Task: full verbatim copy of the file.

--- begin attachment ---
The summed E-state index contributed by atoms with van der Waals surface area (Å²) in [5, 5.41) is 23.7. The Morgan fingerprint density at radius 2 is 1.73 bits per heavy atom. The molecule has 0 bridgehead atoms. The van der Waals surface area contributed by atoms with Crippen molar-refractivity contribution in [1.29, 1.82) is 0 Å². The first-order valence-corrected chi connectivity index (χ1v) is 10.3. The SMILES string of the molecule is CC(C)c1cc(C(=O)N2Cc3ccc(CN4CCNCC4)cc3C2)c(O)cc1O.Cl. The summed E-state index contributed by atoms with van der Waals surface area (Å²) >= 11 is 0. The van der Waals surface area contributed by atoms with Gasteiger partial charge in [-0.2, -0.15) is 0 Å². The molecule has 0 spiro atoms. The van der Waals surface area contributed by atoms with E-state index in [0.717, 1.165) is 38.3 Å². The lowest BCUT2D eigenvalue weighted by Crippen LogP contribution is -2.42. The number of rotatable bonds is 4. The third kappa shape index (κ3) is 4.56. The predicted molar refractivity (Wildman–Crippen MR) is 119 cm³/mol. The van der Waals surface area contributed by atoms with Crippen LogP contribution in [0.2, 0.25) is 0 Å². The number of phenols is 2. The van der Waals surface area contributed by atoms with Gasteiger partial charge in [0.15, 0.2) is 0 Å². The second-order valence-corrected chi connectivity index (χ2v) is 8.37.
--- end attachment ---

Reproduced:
The summed E-state index contributed by atoms with van der Waals surface area (Å²) in [5, 5.41) is 23.7. The Morgan fingerprint density at radius 2 is 1.73 bits per heavy atom. The molecule has 0 bridgehead atoms. The van der Waals surface area contributed by atoms with Crippen molar-refractivity contribution in [1.29, 1.82) is 0 Å². The first-order valence-corrected chi connectivity index (χ1v) is 10.3. The SMILES string of the molecule is CC(C)c1cc(C(=O)N2Cc3ccc(CN4CCNCC4)cc3C2)c(O)cc1O.Cl. The summed E-state index contributed by atoms with van der Waals surface area (Å²) >= 11 is 0. The van der Waals surface area contributed by atoms with Gasteiger partial charge in [-0.2, -0.15) is 0 Å². The molecule has 0 spiro atoms. The van der Waals surface area contributed by atoms with E-state index in [0.717, 1.165) is 38.3 Å². The lowest BCUT2D eigenvalue weighted by Crippen LogP contribution is -2.42. The number of rotatable bonds is 4. The third kappa shape index (κ3) is 4.56. The predicted molar refractivity (Wildman–Crippen MR) is 119 cm³/mol. The van der Waals surface area contributed by atoms with Crippen LogP contribution in [0.2, 0.25) is 0 Å². The number of phenols is 2. The van der Waals surface area contributed by atoms with Gasteiger partial charge in [0.15, 0.2) is 0 Å². The second-order valence-corrected chi connectivity index (χ2v) is 8.37.